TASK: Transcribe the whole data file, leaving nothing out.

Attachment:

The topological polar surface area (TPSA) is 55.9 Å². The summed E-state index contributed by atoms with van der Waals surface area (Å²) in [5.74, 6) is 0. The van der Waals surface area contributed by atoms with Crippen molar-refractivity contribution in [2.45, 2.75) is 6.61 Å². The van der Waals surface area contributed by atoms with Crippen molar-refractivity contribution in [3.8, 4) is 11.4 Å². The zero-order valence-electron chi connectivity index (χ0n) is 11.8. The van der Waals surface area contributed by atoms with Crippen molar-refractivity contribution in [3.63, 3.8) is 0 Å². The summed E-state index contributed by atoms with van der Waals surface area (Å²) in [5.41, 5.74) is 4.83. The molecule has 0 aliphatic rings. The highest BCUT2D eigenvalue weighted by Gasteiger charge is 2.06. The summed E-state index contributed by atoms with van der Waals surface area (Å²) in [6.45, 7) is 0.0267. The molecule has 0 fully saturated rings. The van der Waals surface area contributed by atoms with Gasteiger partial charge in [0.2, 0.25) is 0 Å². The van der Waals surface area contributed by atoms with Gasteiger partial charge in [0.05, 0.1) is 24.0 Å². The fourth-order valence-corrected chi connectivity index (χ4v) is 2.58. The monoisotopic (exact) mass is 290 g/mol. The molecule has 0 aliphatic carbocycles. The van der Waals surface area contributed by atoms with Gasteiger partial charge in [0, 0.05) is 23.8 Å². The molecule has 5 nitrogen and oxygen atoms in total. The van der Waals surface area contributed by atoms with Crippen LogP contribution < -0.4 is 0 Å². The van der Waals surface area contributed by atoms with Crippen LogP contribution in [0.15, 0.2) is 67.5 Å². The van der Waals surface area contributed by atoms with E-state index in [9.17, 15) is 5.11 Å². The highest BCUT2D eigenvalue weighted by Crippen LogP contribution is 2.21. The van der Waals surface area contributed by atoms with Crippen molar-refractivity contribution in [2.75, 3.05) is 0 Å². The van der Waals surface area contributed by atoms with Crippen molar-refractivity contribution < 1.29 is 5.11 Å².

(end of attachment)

The topological polar surface area (TPSA) is 55.9 Å². The summed E-state index contributed by atoms with van der Waals surface area (Å²) in [5.74, 6) is 0. The van der Waals surface area contributed by atoms with Crippen molar-refractivity contribution in [2.45, 2.75) is 6.61 Å². The van der Waals surface area contributed by atoms with Crippen molar-refractivity contribution in [3.8, 4) is 11.4 Å². The zero-order valence-electron chi connectivity index (χ0n) is 11.8. The van der Waals surface area contributed by atoms with Crippen molar-refractivity contribution in [3.63, 3.8) is 0 Å². The summed E-state index contributed by atoms with van der Waals surface area (Å²) in [5.41, 5.74) is 4.83. The molecule has 0 aliphatic rings. The highest BCUT2D eigenvalue weighted by Gasteiger charge is 2.06. The summed E-state index contributed by atoms with van der Waals surface area (Å²) in [6.45, 7) is 0.0267. The molecule has 0 fully saturated rings. The van der Waals surface area contributed by atoms with Gasteiger partial charge in [0.2, 0.25) is 0 Å². The van der Waals surface area contributed by atoms with Gasteiger partial charge in [0.05, 0.1) is 24.0 Å². The fourth-order valence-corrected chi connectivity index (χ4v) is 2.58. The monoisotopic (exact) mass is 290 g/mol. The molecule has 0 aliphatic carbocycles. The van der Waals surface area contributed by atoms with Gasteiger partial charge in [0, 0.05) is 23.8 Å². The molecule has 5 nitrogen and oxygen atoms in total. The van der Waals surface area contributed by atoms with Crippen LogP contribution < -0.4 is 0 Å². The van der Waals surface area contributed by atoms with Crippen LogP contribution in [0.15, 0.2) is 67.5 Å². The van der Waals surface area contributed by atoms with E-state index in [9.17, 15) is 5.11 Å². The highest BCUT2D eigenvalue weighted by Crippen LogP contribution is 2.21. The van der Waals surface area contributed by atoms with Crippen molar-refractivity contribution in [2.75, 3.05) is 0 Å². The van der Waals surface area contributed by atoms with Crippen molar-refractivity contribution < 1.29 is 5.11 Å².